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Pebble: Still the Wrong Mine, Wrong Place

Pebble: Still the Wrong Mine, Wrong Place

Alaskans speak up as the Pebble Mine shows new life.

The Pebble Mine is unfortunately gaining renewed momentum. Northern Dynasty, the would-be developers of the mine slated for Bristol Bay have told investors and news media that the Trump Administration “desires to see Pebble permitted.”

Wild Salmon Center is committed to protecting Bristol Bay for Alaskans, who overwhelmingly oppose the stalled mine, proposed for the headwaters of the Nushagak and Kvichak rivers in the Bristol Bay region – the most productive salmon ecosystem in the world. If constructed, Pebble would be the world’s second largest open pit copper, gold, molybdenum mine and include the world’s largest earthen dam, to hold back 10 billion tons of toxic tailings and contaminated water. The mine and tailings lake would sit just north of Lake Iliamna.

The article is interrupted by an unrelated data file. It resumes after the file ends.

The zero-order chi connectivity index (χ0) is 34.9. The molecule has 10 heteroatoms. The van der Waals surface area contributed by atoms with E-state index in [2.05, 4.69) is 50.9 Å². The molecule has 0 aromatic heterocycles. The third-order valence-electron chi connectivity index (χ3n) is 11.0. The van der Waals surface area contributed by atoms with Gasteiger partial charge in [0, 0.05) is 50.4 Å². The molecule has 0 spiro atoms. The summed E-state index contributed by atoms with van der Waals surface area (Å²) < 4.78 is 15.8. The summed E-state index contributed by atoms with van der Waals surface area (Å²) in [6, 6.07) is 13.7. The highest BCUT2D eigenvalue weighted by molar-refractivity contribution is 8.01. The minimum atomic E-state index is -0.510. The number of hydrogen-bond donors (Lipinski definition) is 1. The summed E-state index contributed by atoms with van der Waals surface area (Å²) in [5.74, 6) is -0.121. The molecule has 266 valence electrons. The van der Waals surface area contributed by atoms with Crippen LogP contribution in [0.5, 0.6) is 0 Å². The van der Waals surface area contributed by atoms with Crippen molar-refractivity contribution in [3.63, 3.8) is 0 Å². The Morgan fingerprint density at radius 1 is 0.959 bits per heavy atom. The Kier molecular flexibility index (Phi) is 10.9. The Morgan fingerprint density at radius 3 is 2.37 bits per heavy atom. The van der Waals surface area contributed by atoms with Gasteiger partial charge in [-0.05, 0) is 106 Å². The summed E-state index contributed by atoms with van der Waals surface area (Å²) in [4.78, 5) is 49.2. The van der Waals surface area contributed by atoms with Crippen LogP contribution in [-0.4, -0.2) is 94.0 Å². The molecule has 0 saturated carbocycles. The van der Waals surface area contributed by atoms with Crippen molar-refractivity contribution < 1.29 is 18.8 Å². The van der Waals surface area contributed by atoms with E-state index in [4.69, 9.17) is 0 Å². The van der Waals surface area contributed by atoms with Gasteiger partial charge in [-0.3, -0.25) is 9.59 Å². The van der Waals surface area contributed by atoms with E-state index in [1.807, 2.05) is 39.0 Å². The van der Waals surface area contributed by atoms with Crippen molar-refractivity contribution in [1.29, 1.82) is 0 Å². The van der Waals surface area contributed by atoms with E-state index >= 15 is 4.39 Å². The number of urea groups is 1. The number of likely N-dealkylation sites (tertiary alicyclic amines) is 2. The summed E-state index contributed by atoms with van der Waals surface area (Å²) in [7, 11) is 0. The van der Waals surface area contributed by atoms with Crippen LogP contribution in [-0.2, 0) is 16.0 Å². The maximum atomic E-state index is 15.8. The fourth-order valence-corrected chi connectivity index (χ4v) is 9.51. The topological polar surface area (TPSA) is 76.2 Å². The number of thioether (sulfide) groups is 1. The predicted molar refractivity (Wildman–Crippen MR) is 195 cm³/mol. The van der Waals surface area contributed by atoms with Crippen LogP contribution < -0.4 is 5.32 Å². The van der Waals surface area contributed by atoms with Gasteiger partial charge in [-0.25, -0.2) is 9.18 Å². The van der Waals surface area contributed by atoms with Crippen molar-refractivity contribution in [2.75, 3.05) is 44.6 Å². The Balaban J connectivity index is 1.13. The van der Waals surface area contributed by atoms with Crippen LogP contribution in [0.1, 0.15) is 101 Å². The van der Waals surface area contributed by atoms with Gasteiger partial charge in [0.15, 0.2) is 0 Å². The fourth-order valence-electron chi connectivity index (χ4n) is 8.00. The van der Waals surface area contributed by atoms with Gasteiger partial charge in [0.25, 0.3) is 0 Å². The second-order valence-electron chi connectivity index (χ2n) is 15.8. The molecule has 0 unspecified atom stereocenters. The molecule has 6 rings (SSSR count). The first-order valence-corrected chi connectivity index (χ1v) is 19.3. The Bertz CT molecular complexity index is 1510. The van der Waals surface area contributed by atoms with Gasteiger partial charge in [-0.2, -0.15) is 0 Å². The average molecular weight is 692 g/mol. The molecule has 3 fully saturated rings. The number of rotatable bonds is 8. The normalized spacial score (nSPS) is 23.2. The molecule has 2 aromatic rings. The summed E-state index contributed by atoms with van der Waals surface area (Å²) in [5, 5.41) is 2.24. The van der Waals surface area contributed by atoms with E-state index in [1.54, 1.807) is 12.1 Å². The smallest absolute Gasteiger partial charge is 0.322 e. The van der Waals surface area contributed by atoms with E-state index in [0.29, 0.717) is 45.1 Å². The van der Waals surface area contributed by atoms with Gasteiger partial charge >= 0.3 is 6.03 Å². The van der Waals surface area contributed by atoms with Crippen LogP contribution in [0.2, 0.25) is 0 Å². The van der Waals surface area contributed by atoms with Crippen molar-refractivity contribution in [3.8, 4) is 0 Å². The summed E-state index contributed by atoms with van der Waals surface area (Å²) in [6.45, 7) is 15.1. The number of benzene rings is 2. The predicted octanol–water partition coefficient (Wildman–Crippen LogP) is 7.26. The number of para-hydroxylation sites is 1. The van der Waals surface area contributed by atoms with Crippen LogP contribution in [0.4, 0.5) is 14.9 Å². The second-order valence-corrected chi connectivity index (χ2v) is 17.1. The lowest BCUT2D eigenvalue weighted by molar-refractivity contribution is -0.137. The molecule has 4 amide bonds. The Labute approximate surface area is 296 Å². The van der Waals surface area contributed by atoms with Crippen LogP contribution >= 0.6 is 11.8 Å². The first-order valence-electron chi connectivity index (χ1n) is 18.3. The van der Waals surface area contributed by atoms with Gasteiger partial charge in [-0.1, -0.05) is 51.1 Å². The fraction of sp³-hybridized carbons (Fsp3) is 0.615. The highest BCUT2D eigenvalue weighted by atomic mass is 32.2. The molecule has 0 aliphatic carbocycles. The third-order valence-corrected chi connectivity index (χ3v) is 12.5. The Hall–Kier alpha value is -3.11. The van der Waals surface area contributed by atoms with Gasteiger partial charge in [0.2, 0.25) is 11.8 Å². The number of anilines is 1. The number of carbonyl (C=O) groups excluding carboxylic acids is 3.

In 2014 the Environmental Protection Agency officially initiated the Clean Water Act 404(c) process to protect Bristol Bay, estimating that the Pebble Mine footprint alone will destroy up to 94 miles of salmon-bearing streams. But the new administration could reverse the ruling and allow for the mine to move forward.

We stand with local partners to ensure that the mine is not built in the headwaters of the earth’s greatest sockeye run — home to a $1.5 billion fishing industry and some of the best sportfishing in the world.

Alaskans are once again speaking out against the mine, to remind Northern Dynasty and policy makers what is at stake, as seen in this opinion piece in Alaska Dispatch News  by Bristol Bay lodge owner Brian Kraft. Read it here. 

Stay tuned for more news in the coming weeks, as the movement to protect Bristol Bay fires up its engines once again.

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